Mortgages top banking complaints

Complaints about mortgages led the way when it came to issues coming before the Financial Services Ombudsman last year, with the ombudsman also stating he was concerned that some banks were denying customers access to online banking.

The FSO published its annual review yesterday which shows it received 4,334 valid complaints last year, alongside 2,198 complaints active from previous years, and that 42% of the complaints lodged in 2016 relate to banking products, led by mortgages with 959 complaints.

Another 1,866 complaints relate to insurance products, led by motor insurance (382 complaints), while just 5% of complaints received relate to investment products.

Of the 4,323 complaints dealt with last year, more than 1,800 complainants received some form of compensation, rectification or financial redress.

Some 2,421 complaints were closed through the FSO’s new Dispute Resolution Service and 46% of successful mediations were resolved within two months. There were 727 legally binding findings issued following adjudication and of these, 101 complaints were upheld and 216 were partly upheld.

The FSO directed financial service providers to pay compensation totalling €1,569,571 to complainants in 2016.

Writing in the report’s foreword, Financial Ombudsman, Ger Deering, said access to certain financial services in the banking and insurance sectors “is not a luxury” and that he was “concerned to note, in a number of complaints to this office, the manner in which some banks denied access to online banking, did not process certain transactions or froze or closed bank accounts in an unreasonable manner”.

He later said that this came at a time when banks were actively encouraging more bank business online, yet some people were denied this because of missed payments. He also warned of the dangers of non-disclosures when seeking insurance, claiming even minor omissions could affect the likelihood of getting insured elsewhere.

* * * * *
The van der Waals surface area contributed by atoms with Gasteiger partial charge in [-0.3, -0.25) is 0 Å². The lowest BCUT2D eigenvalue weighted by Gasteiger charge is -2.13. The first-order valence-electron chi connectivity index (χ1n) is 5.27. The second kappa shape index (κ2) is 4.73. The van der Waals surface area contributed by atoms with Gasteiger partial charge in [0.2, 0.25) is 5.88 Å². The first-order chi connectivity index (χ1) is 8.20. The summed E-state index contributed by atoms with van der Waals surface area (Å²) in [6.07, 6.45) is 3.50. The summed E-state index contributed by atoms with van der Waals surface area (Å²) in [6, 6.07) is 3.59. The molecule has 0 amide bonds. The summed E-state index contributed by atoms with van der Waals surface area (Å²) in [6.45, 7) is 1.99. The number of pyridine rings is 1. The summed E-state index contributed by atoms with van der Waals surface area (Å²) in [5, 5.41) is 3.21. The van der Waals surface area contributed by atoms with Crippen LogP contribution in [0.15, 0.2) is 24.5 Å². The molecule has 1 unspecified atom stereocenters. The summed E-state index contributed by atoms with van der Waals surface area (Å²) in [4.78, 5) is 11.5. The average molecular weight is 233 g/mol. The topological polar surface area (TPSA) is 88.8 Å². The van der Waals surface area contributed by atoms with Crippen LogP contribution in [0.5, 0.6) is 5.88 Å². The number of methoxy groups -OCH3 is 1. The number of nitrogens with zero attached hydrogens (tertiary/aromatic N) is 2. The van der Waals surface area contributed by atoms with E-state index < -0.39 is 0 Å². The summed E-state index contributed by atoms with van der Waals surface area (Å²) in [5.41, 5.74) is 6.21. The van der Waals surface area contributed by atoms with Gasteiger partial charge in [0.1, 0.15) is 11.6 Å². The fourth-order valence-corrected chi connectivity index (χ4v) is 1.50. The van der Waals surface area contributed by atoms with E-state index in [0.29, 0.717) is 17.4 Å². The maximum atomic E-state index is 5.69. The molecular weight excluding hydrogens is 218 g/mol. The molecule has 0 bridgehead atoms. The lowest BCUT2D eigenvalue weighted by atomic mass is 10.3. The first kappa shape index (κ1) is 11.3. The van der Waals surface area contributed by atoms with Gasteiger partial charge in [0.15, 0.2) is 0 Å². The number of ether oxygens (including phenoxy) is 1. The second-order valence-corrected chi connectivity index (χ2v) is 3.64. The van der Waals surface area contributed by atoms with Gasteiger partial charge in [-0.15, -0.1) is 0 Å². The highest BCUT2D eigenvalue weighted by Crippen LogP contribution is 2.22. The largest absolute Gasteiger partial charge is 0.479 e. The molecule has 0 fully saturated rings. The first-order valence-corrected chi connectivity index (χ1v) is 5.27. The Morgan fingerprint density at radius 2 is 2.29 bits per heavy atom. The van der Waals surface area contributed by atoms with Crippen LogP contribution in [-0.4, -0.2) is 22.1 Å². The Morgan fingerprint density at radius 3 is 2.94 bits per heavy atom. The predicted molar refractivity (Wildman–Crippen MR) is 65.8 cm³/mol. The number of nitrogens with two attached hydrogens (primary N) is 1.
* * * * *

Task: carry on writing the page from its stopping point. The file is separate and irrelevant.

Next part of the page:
Some of the complaints resolved through mediation included a person who lost their No Claims Discount on their car insurance, and a complainant who took out a bank loan over several years which was paid back in full in 2013, but whose Irish Credit Bureau did not show that the loan was repaid, putting a mortgage application in jeopardy.

In cases resolved through adjudication, one institution was directed to pay €100,000 to a person who had a specified illness claim unreasonably declined.

The FSO directed that €30,000 be paid towards the complainant’s medical costs in a dispute regarding “pre-existing conditions” involving a travel insurance policy.

The report listed firms who had at least three complaints against them upheld or partly upheld.

Ulster Bank had 18 complaints upheld and 21 part upheld, followed by AIB with nine upheld and 34 part upheld.

According to the report, the FSO had 2,198 active complaints at the end of 2016 — a number that included almost 400 tracker mortgage complaints — “most of which are on hold pending the outcome of the examination being carried out by banks at the direction of the Central Bank”.

The FSO responded to more than 10,000 telephone contacts in 2016 and received more than 1,500 complaints online and is also involved in a number of High Court appeals.